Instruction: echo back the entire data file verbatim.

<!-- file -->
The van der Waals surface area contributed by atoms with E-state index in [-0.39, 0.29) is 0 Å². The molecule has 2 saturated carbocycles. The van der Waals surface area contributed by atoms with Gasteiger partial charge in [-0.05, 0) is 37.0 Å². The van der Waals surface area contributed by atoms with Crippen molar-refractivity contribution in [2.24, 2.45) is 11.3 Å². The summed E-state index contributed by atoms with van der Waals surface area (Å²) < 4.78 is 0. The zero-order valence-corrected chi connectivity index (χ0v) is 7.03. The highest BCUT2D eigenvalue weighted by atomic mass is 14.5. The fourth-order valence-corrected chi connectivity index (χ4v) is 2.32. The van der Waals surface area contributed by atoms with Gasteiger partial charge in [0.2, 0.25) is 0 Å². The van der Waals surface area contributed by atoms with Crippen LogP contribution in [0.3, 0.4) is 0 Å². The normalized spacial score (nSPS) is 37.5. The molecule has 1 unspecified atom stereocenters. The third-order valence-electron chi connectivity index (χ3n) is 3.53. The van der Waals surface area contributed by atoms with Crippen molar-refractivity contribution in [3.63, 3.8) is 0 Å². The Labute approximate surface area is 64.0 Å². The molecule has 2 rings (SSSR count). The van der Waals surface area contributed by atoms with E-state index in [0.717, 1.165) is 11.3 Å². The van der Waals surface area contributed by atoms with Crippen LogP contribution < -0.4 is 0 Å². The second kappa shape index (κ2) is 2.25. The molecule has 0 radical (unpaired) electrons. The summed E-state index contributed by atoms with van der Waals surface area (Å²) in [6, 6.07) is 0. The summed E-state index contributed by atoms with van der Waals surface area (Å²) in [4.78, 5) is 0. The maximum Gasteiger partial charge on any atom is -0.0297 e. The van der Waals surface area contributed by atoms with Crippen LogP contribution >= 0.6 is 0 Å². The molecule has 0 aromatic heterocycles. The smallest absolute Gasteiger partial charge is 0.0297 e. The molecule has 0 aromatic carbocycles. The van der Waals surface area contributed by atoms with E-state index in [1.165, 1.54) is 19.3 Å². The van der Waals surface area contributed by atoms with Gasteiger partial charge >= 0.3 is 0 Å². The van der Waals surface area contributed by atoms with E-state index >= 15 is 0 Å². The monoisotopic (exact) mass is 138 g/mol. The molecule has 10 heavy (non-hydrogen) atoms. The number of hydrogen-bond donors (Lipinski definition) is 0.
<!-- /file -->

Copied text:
The van der Waals surface area contributed by atoms with E-state index in [-0.39, 0.29) is 0 Å². The molecule has 2 saturated carbocycles. The van der Waals surface area contributed by atoms with Gasteiger partial charge in [-0.05, 0) is 37.0 Å². The van der Waals surface area contributed by atoms with Crippen molar-refractivity contribution in [2.24, 2.45) is 11.3 Å². The summed E-state index contributed by atoms with van der Waals surface area (Å²) < 4.78 is 0. The zero-order valence-corrected chi connectivity index (χ0v) is 7.03. The highest BCUT2D eigenvalue weighted by atomic mass is 14.5. The fourth-order valence-corrected chi connectivity index (χ4v) is 2.32. The van der Waals surface area contributed by atoms with Gasteiger partial charge in [0.2, 0.25) is 0 Å². The van der Waals surface area contributed by atoms with Crippen LogP contribution in [0.3, 0.4) is 0 Å². The normalized spacial score (nSPS) is 37.5. The molecule has 1 unspecified atom stereocenters. The third-order valence-electron chi connectivity index (χ3n) is 3.53. The van der Waals surface area contributed by atoms with Crippen molar-refractivity contribution in [3.63, 3.8) is 0 Å². The Labute approximate surface area is 64.0 Å². The molecule has 2 rings (SSSR count). The van der Waals surface area contributed by atoms with E-state index in [0.717, 1.165) is 11.3 Å². The van der Waals surface area contributed by atoms with Crippen LogP contribution < -0.4 is 0 Å². The second kappa shape index (κ2) is 2.25. The molecule has 0 radical (unpaired) electrons. The summed E-state index contributed by atoms with van der Waals surface area (Å²) in [6, 6.07) is 0. The summed E-state index contributed by atoms with van der Waals surface area (Å²) in [4.78, 5) is 0. The maximum Gasteiger partial charge on any atom is -0.0297 e. The van der Waals surface area contributed by atoms with Crippen LogP contribution >= 0.6 is 0 Å². The molecule has 0 aromatic heterocycles. The smallest absolute Gasteiger partial charge is 0.0297 e. The molecule has 0 aromatic carbocycles. The van der Waals surface area contributed by atoms with E-state index in [1.165, 1.54) is 19.3 Å². The van der Waals surface area contributed by atoms with Gasteiger partial charge >= 0.3 is 0 Å². The van der Waals surface area contributed by atoms with E-state index >= 15 is 0 Å². The monoisotopic (exact) mass is 138 g/mol. The molecule has 10 heavy (non-hydrogen) atoms. The number of hydrogen-bond donors (Lipinski definition) is 0.